More Higgs updates from Moriond

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Sit back, close your eyes, and think all the way back to… last week, when physicists from the LHC experiments presented their latest results on the Higgs search at the Rencontres de Moriond Electroweak session. Yes, I know, we barely had time to digest those results. But digest we must, because this week there are even more new results coming out, from the Moriond session on QCD and High Energy Interactions. And what the experiments have presented today is, rightly or wrongly, turning a lot of heads.

The key update from today’s presentations is a measurement by ATLAS of the cross section for the Higgs decaying to two W bosons, which each then decay to a lepton and a neutrino: the \(H\to WW\to ll\nu\nu\) channel. It comes on the heels of a similar measurement presented by CMS last week. Both detectors are now reporting that they measure a strong signal for \(\ell\bar\ell\nu\bar\nu\) detection beyond the standard model (without a Higgs boson) at \(\SI{125}{GeV}\), with a significance of \(4.0\sigma\) at CMS and \(3.8\sigma\) at ATLAS. In other words, if the particles of the standard model, not including the newly discovered Higgs candidate, were all the particles there are, the probability that each detector would measure what it did is less than a hundredth of a percent.

ATLAS Higgs result in diphoton channel CMS Higgs result in diphoton channel

Compared to the last batch of Higgs search results, when ATLAS was only detecting a \(2.6\sigma\) signal and CMS a \(3.1\sigma\) signal, this is a significant improvement indeed. (Pun intended, if you got it!) As far as I know, nobody has combined the new results from ATLAS and CMS to see just what statistical significance they get when put together, but if they did, it would likely be above the “mythical” \(5\sigma\) threshold in this channel alone. Plainly put, that means we are now effectively certain the newly discovered particle decays to W bosons.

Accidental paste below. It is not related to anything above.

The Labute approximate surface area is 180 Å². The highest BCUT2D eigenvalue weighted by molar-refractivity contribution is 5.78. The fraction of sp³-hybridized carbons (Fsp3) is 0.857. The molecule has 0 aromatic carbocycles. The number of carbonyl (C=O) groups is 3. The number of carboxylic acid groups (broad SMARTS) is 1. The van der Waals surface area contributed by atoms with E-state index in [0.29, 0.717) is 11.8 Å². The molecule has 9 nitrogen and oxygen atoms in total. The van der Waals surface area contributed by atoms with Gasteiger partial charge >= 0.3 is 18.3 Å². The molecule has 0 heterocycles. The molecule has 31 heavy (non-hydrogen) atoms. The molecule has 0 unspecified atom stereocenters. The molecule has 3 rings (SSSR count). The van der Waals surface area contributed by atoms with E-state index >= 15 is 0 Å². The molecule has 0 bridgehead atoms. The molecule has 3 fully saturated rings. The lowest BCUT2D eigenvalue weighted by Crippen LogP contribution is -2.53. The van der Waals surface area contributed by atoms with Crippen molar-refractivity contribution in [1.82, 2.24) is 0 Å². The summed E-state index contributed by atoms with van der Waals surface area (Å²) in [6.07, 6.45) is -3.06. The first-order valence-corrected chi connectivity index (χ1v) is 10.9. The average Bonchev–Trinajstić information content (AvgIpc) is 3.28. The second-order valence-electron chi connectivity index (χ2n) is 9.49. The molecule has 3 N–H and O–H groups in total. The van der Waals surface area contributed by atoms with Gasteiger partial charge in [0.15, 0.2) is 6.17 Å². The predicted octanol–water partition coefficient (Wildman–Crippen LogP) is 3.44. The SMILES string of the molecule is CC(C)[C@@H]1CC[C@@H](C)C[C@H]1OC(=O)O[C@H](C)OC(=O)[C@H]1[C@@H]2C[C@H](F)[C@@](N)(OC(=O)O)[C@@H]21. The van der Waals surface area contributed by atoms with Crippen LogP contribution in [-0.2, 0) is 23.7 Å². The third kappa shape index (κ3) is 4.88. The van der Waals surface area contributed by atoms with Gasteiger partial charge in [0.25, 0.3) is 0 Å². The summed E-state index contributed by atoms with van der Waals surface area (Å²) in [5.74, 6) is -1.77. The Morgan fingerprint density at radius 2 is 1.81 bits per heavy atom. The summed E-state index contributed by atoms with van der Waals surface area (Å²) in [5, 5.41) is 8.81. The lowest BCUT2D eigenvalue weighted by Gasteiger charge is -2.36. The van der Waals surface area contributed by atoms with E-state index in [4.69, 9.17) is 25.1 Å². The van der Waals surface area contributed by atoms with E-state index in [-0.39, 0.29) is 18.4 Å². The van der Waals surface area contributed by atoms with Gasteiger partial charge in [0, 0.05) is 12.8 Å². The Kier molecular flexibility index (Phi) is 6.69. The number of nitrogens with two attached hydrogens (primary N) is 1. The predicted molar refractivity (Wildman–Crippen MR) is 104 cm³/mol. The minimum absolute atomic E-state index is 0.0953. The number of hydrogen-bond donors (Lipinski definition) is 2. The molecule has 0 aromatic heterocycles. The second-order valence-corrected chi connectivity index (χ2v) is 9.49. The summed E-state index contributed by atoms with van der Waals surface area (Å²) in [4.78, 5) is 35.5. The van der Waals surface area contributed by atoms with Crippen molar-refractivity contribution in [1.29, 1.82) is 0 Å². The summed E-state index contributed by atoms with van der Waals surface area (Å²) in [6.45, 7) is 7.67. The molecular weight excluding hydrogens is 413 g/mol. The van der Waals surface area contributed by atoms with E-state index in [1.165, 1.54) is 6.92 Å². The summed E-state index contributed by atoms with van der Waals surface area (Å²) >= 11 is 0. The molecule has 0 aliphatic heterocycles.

OK, so why is that so important? Well, the whole reason the Higgs boson was predicted was to allow the W and Z bosons, the carriers of the weak force, to have mass. It does so via the Higgs mechanism, which also predicts that the Higgs boson should interact with those bosons. If this newly discovered particle didn’t interact with the W, it couldn’t be the Higgs! Simple as that. But now, we know that if that were the case, it would be extremely unlikely that ATLAS and CMS would be seeing the results that they are. So that’s probably not what’s happening.

However, just discovering that the new particle interacts with W bosons doesn’t automatically mean that it is the standard model Higgs. There are plenty of theories that predict Higgs bosons, any one of which (or none of which) could be correct. It’ll take many more years of data collection and analysis before we can rule out all but one of the proposed theories.

I leave you with this animation of the signal appearing in the \(H\to WW\) channel at ATLAS, showing how it differs from the expectation based on a standard model without the Higgs, and how including a standard model Higgs boson with a mass of \(\SI{125}{GeV}\) very neatly fills in the gap.